The Oslo Delusion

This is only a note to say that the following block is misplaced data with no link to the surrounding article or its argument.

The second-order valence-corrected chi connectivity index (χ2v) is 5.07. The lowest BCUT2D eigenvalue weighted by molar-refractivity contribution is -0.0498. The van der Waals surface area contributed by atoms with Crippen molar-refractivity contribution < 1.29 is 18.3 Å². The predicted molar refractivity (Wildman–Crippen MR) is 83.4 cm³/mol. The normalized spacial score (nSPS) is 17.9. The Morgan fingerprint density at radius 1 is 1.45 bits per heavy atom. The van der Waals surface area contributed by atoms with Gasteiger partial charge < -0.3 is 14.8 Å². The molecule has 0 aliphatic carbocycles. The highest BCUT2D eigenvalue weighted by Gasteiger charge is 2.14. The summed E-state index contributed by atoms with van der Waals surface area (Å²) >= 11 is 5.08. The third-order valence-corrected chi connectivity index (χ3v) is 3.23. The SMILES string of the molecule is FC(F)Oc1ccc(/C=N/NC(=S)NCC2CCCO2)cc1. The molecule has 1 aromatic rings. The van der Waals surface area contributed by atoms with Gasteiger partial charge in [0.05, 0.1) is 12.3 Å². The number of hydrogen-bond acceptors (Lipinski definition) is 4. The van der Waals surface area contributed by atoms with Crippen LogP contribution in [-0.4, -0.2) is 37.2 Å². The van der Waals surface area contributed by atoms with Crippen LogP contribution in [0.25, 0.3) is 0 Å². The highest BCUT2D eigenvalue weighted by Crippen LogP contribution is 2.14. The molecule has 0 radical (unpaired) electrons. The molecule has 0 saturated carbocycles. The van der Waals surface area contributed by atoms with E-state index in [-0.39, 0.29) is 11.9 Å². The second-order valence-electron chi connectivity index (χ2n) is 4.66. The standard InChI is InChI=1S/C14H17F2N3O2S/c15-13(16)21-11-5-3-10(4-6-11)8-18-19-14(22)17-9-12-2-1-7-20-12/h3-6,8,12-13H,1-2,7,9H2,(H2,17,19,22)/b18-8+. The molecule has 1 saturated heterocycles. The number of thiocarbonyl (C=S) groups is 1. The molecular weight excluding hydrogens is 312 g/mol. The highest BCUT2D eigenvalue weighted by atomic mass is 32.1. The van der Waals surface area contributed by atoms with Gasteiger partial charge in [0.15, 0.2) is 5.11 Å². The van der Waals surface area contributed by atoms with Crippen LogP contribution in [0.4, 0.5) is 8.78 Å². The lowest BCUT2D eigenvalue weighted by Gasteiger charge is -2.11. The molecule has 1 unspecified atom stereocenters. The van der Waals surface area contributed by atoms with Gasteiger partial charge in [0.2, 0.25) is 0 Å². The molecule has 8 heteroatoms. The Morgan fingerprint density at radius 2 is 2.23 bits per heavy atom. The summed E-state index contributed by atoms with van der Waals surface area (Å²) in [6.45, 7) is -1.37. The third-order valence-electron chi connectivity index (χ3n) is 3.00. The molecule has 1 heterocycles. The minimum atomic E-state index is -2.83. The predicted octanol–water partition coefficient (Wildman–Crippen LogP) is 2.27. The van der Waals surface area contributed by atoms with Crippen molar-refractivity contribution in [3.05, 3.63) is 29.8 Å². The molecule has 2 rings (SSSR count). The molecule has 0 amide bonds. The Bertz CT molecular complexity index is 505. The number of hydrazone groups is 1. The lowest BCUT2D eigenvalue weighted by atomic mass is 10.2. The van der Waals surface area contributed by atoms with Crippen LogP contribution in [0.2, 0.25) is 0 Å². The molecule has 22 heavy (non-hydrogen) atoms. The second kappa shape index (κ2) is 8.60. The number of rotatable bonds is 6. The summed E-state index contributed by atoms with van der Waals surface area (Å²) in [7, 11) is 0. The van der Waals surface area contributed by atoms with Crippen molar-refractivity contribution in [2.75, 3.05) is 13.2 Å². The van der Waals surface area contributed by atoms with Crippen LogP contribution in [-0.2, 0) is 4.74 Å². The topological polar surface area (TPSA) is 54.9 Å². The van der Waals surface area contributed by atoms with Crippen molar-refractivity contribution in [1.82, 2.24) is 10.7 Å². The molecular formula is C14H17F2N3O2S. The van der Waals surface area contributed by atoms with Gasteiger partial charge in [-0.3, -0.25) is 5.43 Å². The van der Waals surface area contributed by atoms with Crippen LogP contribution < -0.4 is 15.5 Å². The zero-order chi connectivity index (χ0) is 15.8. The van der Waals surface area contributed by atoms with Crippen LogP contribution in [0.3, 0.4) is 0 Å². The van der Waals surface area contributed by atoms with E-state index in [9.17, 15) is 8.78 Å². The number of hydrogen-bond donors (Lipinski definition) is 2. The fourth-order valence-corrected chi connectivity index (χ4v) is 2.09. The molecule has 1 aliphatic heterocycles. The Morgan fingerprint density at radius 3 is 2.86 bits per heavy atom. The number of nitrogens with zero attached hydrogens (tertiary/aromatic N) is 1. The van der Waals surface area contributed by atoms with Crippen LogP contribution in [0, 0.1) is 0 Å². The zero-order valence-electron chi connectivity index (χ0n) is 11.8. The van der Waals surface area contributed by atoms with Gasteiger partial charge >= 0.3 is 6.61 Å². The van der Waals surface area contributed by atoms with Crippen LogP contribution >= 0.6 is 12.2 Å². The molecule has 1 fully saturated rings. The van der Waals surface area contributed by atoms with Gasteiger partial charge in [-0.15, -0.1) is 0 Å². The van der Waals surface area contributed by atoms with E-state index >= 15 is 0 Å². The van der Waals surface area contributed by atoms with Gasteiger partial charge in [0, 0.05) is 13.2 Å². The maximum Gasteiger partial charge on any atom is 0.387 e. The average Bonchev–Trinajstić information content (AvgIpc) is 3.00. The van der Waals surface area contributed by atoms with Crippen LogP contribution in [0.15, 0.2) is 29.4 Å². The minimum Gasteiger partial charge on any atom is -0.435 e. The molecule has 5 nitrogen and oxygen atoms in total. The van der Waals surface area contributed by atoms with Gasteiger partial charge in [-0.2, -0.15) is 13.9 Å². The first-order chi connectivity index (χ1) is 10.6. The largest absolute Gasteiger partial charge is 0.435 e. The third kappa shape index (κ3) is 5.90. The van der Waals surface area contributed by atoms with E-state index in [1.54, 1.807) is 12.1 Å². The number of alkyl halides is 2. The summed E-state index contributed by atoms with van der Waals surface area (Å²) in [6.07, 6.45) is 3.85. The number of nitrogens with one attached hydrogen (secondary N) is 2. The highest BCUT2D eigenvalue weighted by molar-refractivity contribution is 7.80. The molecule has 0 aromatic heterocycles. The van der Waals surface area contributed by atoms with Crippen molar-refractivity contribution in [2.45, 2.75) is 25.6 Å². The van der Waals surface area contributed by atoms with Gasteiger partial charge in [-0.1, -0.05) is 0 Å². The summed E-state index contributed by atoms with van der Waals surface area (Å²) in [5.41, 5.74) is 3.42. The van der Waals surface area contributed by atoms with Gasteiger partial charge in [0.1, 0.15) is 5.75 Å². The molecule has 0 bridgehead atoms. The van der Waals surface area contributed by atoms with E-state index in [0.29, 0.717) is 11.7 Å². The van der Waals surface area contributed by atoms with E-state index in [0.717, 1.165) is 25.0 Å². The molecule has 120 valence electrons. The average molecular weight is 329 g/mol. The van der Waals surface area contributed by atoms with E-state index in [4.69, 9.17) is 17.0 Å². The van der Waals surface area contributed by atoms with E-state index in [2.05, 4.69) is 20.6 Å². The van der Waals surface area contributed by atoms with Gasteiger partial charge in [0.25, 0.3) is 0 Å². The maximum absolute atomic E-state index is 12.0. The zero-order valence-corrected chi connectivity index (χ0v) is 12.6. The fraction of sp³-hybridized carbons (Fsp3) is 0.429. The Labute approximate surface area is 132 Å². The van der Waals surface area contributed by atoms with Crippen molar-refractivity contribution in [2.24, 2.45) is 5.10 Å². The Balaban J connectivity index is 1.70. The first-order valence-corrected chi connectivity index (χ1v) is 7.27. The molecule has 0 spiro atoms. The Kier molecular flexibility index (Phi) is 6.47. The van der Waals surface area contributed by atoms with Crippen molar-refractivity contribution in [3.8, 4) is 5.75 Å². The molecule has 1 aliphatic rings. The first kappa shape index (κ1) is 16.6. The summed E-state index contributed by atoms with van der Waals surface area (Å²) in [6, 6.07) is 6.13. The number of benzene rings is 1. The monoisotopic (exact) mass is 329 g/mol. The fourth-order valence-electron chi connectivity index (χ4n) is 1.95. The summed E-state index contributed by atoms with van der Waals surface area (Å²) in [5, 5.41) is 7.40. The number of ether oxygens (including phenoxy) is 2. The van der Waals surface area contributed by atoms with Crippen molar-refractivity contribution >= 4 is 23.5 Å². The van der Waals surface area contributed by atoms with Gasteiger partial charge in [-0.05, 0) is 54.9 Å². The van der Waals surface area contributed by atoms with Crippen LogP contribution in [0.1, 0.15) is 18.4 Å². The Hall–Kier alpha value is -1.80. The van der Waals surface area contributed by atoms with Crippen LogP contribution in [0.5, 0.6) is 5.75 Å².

Since the onset of the Oslo peace process between Israel and the Palestinians (1993), an entire structure has been erected which has no foundation; an entire set of axioms has been woven which assumed that once they were addressed, negotiated and agreed upon, the fundamental problems pitting the parties against each other would become soluble. For example, it was, for a time, assumed that Israelis and Arabs depended on outside mediation to negotiate, and the various Camp David conferences were cited as 'proof'; while in effect the Sadat Peace Initiative (1977), and the Oslo Accords (1993) were the result of secret and direct bilateral negotiations between these parties. Another assumption that was repeated ad nauseam in all international forums posited that the Israeli settlements were an obstacle to peace, while they proved not to be so in the Israel-Egypt Peace Accords (1979), and even in the ongoing Israel-Palestinian negotiations. In any case, when the discussions faced crisis or were aborted, it was due to other issues dividing the parties, such as Jerusalem and the right of return of the Palestinians, not specifically the settlements. If anything, the case can be made for the argument that without the settlements, which lend urgency to the issue of territory, maybe it would have been that much more difficult to coax the Palestinians to go to the negotiating table in the first place.